The income tax anti avoidance rules for a offshore company
As well as being able to show that the control of your offshore company is overseas, you also need to consider whether you’ll be impacted by the avoidance rules. These can apply for both income tax and capital gains tax purposes. In this article we’ll consider the income tax rules.
How do the anti avoidance rules work?
The tax legislation provides for wide-ranging anti-avoidance powers designed to prevent the avoidance of income tax by individuals using offshore companies and trusts.
The conditions for these rules to apply are:
- There must be a transfer of assets by an individual
- As a result of the transfer income becomes payable to a non-resident company or trust.
- The transferor must have power to enjoy the income in some way, or receive/be entitled to receive a capital sum.
- The transferor must be ordinarily resident in the UK in the year of liability.
If all of these conditions are fulfilled, the income which becomes payable to the offshore company is then deemed to be that of the individual who made the transfer, to the extent he has power to enjoy that income.
When you form an offshore company this would usually be classed as a ‘transfer of assets’ by you. The UK tax authorities take a wide view of what constitutes a transfer of assets and it includes for instance:
- where an individual transfers cash to establish a non- resident trust, or
- subscribes for the share capital of an offshore company, or
- where an individual transfers assets such as shares or property to a new or existing non-resident trust or other person or company abroad.
It can also apply where intangible assets are transferred; for example a UK individual may transfer his services to an offshore company.
The view of the Revenue is that a transfer may be made by way of sale or purchase of assets, or by way of gift.
It’s also worthwhile noting that the anti avoidance rules don’t just apply where an individual transfer assets but also where an individual either transfers, or is associated with the transfer of assets.
The above provisions apply to an individual that forms an offshore company and retains the right to benefit from the company’s income or capital. There are other provisions that apply where assets have been transferred abroad and a UK resident other than the settlor obtains a benefit. In this case when any benefits are paid to UK residents the income that has arisen tax free in the offshore company can then be taxed on them.
The type of benefits that could therefore be taxed under these rules would include payments of any kind, for example cash (capital distributions), the use of property (e.g rent free occupation of a house), interest free loans, etc. Where the conditions are satisfied, the individual receiving the benefit is liable to tax on the amount or value of the benefit, (although the charge can be limited by the amount of past or future available ‘relevant income’ of the trust).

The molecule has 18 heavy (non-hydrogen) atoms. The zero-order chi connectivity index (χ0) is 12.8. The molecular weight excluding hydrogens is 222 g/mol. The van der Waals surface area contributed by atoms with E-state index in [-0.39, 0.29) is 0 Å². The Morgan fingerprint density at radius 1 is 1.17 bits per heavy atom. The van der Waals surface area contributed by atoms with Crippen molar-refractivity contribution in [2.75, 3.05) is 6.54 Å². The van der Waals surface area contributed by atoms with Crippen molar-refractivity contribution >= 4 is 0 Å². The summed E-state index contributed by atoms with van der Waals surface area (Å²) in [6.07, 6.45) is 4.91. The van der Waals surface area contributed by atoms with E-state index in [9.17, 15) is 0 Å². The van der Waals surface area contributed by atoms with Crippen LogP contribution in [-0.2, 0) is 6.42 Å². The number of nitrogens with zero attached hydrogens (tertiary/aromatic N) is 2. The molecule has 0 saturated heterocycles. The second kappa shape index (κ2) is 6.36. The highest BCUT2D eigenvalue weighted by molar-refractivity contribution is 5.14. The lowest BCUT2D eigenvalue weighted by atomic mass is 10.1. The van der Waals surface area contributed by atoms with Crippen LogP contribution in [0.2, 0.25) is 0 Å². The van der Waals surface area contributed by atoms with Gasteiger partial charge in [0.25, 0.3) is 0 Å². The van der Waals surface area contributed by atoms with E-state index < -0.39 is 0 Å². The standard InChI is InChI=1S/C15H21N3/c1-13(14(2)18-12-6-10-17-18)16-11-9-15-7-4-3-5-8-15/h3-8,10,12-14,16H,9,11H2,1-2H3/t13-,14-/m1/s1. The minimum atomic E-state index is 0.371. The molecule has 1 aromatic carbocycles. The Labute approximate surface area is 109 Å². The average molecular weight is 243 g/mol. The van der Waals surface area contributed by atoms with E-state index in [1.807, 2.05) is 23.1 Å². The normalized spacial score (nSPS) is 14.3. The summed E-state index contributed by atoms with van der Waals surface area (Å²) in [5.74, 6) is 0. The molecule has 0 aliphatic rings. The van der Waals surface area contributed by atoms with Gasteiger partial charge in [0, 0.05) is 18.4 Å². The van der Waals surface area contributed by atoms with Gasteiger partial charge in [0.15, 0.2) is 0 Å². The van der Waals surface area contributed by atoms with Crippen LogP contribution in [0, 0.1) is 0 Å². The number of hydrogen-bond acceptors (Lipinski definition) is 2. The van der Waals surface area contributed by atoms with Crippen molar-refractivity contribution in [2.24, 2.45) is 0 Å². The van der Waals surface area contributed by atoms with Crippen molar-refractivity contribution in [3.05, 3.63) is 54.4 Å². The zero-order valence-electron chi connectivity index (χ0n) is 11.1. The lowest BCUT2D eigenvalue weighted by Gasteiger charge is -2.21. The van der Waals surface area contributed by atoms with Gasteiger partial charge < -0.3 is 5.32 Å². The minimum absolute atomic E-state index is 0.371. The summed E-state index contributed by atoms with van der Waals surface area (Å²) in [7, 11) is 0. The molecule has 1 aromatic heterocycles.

There are some obvious ways to avoid being caught by these provisions such as:
- ensuring that you and your spouse are excluded from benefiting from the offshore company
- ensuring that any income only arises in the offshore company after you were non UK ordinarily resident
- having beneficiaries receiving benefits after they had left the UK and were non UK ordinarily resident
There are however various “let outs” from the income tax avoidance rules, the main one being where the motive exemption applies.
In order for this to apply, broadly speaking you would need to demonstrate either:
- that avoidance of taxation was not the purpose or one of the purposes for which the transfer was effected
- that the transfer and any associated operations were genuine commercial transactions and weren’t designed to avoid tax (note this is UK tax)
This exemption clearly applies to individuals with sound commercial reasons for using an offshore company or where UK tax planning is not the main purpose.
Another exception to these rules is that non UK domiciliaries would only be caught if the income was remitted to the UK where they claim the remittance basis.
Using an offshore company owned by an offshore trust, with the settlor (and his spouse) excluded from benefitting can also be attractive in avoiding these anti avoidance rules. There are therefore still methods to use the company to avoid the income tax anti avoidance rules. We’ve looked at these in more detail on our Offshore Company – Tax Planning page.